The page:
William L. Bradford came to Oklahoma City from Kansas in 1889, following in his own father’s footsteps who had settled here a few years prior. The son of a well-respected Methodist minister, Bradford, Jr. became a cattleman with a successful dairy business, was elected county clerk, and thereafter became a traveling representative of school furniture and supplies out of Chicago. Lore tells of Bradford’s interest in faraway lands, and his extensive travels gave him many wonderful stories and wares to share with family and visiting friends. He was known for his congeniality and hospitality — a spirit that carries through to today’s ownership.
His decision to build a luxury residence in this location proved fortuitous with the advance of the City’s first trolley lines. Spearheaded by Anton Classen and John Shartel, contemporaries of our friend William, the town builders helped bring the Oklahoma Railway Company to fruition. Bradford, his family, and neighbors certainly enjoyed the sight of the line and trolleys that ran just outside their doors.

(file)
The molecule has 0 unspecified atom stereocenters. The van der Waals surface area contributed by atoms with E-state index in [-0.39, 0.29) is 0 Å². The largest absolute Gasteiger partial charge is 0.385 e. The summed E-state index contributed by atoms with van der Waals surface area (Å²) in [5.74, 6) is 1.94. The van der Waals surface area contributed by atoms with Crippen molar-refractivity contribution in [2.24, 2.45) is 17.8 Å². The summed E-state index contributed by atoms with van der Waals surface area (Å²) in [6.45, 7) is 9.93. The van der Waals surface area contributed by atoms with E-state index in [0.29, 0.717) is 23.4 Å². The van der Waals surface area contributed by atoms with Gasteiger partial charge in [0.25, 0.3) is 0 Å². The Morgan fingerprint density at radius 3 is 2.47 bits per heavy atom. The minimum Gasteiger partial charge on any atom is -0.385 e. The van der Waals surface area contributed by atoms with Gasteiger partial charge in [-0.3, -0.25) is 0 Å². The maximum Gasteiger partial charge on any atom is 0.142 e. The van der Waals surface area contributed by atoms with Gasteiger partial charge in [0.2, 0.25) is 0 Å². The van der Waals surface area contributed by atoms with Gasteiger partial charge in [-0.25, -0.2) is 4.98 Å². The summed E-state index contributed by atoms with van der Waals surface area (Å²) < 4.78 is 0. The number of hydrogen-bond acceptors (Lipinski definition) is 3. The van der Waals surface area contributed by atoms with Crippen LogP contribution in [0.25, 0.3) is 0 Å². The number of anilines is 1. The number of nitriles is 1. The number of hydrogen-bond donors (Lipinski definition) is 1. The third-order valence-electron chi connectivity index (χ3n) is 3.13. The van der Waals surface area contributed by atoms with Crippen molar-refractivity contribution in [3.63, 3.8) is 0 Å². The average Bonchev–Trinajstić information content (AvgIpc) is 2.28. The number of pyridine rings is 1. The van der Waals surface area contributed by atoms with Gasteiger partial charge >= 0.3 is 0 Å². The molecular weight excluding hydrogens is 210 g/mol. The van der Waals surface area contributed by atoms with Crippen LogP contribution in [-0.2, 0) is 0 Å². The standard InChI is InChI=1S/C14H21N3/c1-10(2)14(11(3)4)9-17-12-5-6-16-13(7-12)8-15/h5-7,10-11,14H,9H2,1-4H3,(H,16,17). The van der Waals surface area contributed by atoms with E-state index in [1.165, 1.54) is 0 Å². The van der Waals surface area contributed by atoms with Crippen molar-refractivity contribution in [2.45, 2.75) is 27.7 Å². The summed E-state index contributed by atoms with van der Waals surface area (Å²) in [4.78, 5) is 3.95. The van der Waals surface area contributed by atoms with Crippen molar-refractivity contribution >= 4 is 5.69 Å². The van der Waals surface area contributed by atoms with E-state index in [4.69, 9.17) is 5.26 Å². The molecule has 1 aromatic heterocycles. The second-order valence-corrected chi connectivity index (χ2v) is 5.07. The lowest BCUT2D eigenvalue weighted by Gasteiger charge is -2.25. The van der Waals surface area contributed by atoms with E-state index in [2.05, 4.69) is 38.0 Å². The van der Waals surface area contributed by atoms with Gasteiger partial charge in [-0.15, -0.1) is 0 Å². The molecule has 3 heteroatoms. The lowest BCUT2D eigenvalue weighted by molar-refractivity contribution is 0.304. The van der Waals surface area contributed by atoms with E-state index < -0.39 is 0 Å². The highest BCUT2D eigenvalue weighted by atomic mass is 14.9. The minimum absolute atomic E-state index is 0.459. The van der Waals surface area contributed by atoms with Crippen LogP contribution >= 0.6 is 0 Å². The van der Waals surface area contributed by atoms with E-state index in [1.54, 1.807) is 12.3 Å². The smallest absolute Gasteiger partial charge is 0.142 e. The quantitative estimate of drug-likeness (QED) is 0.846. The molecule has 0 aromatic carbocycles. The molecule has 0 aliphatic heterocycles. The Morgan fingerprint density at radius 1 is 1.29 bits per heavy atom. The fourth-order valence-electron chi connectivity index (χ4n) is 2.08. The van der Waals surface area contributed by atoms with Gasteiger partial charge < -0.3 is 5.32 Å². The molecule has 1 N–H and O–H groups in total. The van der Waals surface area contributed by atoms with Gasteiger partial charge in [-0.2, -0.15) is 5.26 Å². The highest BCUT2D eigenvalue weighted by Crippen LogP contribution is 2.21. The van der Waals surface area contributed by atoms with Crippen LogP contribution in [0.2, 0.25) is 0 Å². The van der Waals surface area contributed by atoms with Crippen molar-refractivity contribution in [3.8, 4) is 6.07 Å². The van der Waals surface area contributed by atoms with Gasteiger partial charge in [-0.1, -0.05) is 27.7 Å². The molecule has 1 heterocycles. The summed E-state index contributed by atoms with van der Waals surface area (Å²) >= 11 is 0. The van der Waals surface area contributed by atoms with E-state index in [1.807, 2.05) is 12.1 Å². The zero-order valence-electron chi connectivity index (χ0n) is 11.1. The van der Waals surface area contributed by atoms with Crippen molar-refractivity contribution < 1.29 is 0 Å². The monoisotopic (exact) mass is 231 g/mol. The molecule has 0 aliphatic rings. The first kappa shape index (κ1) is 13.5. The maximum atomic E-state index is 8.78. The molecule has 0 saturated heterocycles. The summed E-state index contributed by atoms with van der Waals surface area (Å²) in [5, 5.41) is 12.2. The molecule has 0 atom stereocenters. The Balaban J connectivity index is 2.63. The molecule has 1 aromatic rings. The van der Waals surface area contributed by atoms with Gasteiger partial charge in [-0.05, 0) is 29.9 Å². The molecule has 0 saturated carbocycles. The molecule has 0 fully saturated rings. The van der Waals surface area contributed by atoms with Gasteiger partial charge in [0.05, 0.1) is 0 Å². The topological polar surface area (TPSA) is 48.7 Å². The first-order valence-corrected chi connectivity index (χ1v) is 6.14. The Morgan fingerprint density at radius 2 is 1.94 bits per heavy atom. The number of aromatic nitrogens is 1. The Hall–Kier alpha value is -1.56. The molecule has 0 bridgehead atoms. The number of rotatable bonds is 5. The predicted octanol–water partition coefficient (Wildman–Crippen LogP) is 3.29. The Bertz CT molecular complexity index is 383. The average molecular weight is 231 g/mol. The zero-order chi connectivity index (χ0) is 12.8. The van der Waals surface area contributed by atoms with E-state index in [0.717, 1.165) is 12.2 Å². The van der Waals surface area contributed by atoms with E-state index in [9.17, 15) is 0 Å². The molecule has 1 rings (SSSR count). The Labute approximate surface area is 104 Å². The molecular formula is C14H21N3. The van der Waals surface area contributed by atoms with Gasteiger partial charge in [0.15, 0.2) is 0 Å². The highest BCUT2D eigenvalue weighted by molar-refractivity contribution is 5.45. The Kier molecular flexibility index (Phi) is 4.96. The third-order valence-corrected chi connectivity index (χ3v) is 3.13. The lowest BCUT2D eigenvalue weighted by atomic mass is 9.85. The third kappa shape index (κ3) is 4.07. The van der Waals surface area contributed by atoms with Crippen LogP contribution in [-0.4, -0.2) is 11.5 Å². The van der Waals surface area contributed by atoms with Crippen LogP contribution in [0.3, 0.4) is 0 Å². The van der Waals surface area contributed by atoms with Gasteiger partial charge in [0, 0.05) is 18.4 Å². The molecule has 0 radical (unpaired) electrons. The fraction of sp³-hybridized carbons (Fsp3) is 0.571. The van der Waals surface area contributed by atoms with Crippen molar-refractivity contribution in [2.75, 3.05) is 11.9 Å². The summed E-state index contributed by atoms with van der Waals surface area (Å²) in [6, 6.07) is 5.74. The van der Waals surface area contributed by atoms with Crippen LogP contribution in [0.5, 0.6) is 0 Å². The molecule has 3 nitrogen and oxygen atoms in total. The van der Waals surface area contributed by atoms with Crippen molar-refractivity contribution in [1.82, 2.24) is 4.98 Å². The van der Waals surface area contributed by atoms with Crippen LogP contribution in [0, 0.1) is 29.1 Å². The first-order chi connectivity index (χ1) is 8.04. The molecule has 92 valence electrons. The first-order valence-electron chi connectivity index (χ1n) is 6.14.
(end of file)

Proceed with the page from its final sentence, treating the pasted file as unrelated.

At first home to some of Oklahoma City’s most well-heeled residents through the roaring 1920s, then after having served as convalescent housing during the Second World War, the building’s most notable residents through the turbulent 1960s and 1970s were artists, actors, and politicians. Firsthand accounts tell of having hosted Hollywood film star, Rock Hudson, on more than one occasion, as well as a then-presidential candidate Jimmy Carter on his successful run to the White House.
We believe Mr. Bradford himself would approve of the reimagination of his fond home and the entrepreneurial spirits behind Bradford House. Where carriages and trolleys have faded, cars, ride-shares, and airplanes bring distinguished guests from near and far to his doorstep once again.